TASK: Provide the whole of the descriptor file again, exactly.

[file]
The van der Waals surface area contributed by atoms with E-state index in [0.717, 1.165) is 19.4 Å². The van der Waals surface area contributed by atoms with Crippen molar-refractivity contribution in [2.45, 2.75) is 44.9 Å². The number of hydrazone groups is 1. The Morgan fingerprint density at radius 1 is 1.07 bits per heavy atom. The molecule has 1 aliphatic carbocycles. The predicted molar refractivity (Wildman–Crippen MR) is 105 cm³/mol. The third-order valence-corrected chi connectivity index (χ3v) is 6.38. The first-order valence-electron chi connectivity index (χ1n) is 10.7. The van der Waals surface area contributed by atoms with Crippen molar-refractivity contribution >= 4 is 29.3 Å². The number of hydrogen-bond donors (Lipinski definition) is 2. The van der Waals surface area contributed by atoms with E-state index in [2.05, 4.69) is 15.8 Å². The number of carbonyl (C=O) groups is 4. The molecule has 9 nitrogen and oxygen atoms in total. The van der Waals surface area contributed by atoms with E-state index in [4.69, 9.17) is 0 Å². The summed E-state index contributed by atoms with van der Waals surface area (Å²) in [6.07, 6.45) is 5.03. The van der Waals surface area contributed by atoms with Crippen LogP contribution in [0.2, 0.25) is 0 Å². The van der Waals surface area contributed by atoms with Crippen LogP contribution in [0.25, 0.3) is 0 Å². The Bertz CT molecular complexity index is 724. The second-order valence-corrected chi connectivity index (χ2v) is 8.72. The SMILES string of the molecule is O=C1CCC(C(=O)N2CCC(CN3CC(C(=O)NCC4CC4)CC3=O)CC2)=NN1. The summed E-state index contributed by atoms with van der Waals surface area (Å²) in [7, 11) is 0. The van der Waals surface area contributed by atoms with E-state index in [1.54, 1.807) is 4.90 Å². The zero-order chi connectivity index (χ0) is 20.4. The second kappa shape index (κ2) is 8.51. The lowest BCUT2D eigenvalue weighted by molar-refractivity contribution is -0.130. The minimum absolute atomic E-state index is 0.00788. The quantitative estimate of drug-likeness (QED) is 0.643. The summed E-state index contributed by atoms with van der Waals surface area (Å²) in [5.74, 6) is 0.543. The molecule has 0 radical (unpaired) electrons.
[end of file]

The van der Waals surface area contributed by atoms with E-state index in [0.717, 1.165) is 19.4 Å². The van der Waals surface area contributed by atoms with Crippen molar-refractivity contribution in [2.45, 2.75) is 44.9 Å². The number of hydrazone groups is 1. The Morgan fingerprint density at radius 1 is 1.07 bits per heavy atom. The molecule has 1 aliphatic carbocycles. The predicted molar refractivity (Wildman–Crippen MR) is 105 cm³/mol. The third-order valence-corrected chi connectivity index (χ3v) is 6.38. The first-order valence-electron chi connectivity index (χ1n) is 10.7. The van der Waals surface area contributed by atoms with Crippen molar-refractivity contribution >= 4 is 29.3 Å². The number of hydrogen-bond donors (Lipinski definition) is 2. The van der Waals surface area contributed by atoms with E-state index in [2.05, 4.69) is 15.8 Å². The number of carbonyl (C=O) groups is 4. The molecule has 9 nitrogen and oxygen atoms in total. The van der Waals surface area contributed by atoms with E-state index in [4.69, 9.17) is 0 Å². The summed E-state index contributed by atoms with van der Waals surface area (Å²) in [6.07, 6.45) is 5.03. The van der Waals surface area contributed by atoms with Crippen LogP contribution in [0.2, 0.25) is 0 Å². The van der Waals surface area contributed by atoms with Crippen LogP contribution in [0.25, 0.3) is 0 Å². The Bertz CT molecular complexity index is 724. The second-order valence-corrected chi connectivity index (χ2v) is 8.72. The SMILES string of the molecule is O=C1CCC(C(=O)N2CCC(CN3CC(C(=O)NCC4CC4)CC3=O)CC2)=NN1. The summed E-state index contributed by atoms with van der Waals surface area (Å²) in [7, 11) is 0. The van der Waals surface area contributed by atoms with E-state index in [1.54, 1.807) is 4.90 Å². The zero-order chi connectivity index (χ0) is 20.4. The second kappa shape index (κ2) is 8.51. The lowest BCUT2D eigenvalue weighted by molar-refractivity contribution is -0.130. The minimum absolute atomic E-state index is 0.00788. The quantitative estimate of drug-likeness (QED) is 0.643. The summed E-state index contributed by atoms with van der Waals surface area (Å²) in [5.74, 6) is 0.543. The molecule has 0 radical (unpaired) electrons.